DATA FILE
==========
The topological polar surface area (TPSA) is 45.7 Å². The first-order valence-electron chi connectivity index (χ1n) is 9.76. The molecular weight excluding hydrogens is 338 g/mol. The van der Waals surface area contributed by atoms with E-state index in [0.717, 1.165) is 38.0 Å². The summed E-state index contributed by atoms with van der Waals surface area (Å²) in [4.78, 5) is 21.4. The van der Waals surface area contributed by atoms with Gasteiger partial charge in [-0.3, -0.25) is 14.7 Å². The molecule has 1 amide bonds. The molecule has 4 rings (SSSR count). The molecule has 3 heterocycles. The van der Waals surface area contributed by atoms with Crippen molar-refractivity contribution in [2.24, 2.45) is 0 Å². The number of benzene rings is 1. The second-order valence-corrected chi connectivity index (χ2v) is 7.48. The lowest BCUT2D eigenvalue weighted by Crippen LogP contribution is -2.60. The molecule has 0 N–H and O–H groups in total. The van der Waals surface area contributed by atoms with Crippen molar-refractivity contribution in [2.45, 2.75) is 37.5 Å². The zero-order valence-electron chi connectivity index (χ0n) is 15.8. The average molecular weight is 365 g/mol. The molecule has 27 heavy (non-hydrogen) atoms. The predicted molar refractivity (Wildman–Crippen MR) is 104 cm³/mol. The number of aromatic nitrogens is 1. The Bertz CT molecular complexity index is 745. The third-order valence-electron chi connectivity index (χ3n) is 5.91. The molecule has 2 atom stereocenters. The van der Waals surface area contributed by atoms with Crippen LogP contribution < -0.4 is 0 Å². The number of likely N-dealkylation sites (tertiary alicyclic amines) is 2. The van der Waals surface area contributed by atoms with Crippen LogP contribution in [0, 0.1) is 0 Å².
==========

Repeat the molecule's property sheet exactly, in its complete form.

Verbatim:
The topological polar surface area (TPSA) is 45.7 Å². The first-order valence-electron chi connectivity index (χ1n) is 9.76. The molecular weight excluding hydrogens is 338 g/mol. The van der Waals surface area contributed by atoms with E-state index in [0.717, 1.165) is 38.0 Å². The summed E-state index contributed by atoms with van der Waals surface area (Å²) in [4.78, 5) is 21.4. The van der Waals surface area contributed by atoms with Gasteiger partial charge in [-0.3, -0.25) is 14.7 Å². The molecule has 1 amide bonds. The molecule has 4 rings (SSSR count). The molecule has 3 heterocycles. The van der Waals surface area contributed by atoms with Crippen molar-refractivity contribution in [2.24, 2.45) is 0 Å². The number of benzene rings is 1. The second-order valence-corrected chi connectivity index (χ2v) is 7.48. The lowest BCUT2D eigenvalue weighted by Crippen LogP contribution is -2.60. The molecule has 0 N–H and O–H groups in total. The van der Waals surface area contributed by atoms with Crippen molar-refractivity contribution in [2.45, 2.75) is 37.5 Å². The zero-order valence-electron chi connectivity index (χ0n) is 15.8. The average molecular weight is 365 g/mol. The molecule has 27 heavy (non-hydrogen) atoms. The predicted molar refractivity (Wildman–Crippen MR) is 104 cm³/mol. The number of aromatic nitrogens is 1. The Bertz CT molecular complexity index is 745. The third-order valence-electron chi connectivity index (χ3n) is 5.91. The molecule has 2 atom stereocenters. The van der Waals surface area contributed by atoms with Crippen LogP contribution < -0.4 is 0 Å². The number of likely N-dealkylation sites (tertiary alicyclic amines) is 2. The van der Waals surface area contributed by atoms with Crippen LogP contribution in [0, 0.1) is 0 Å².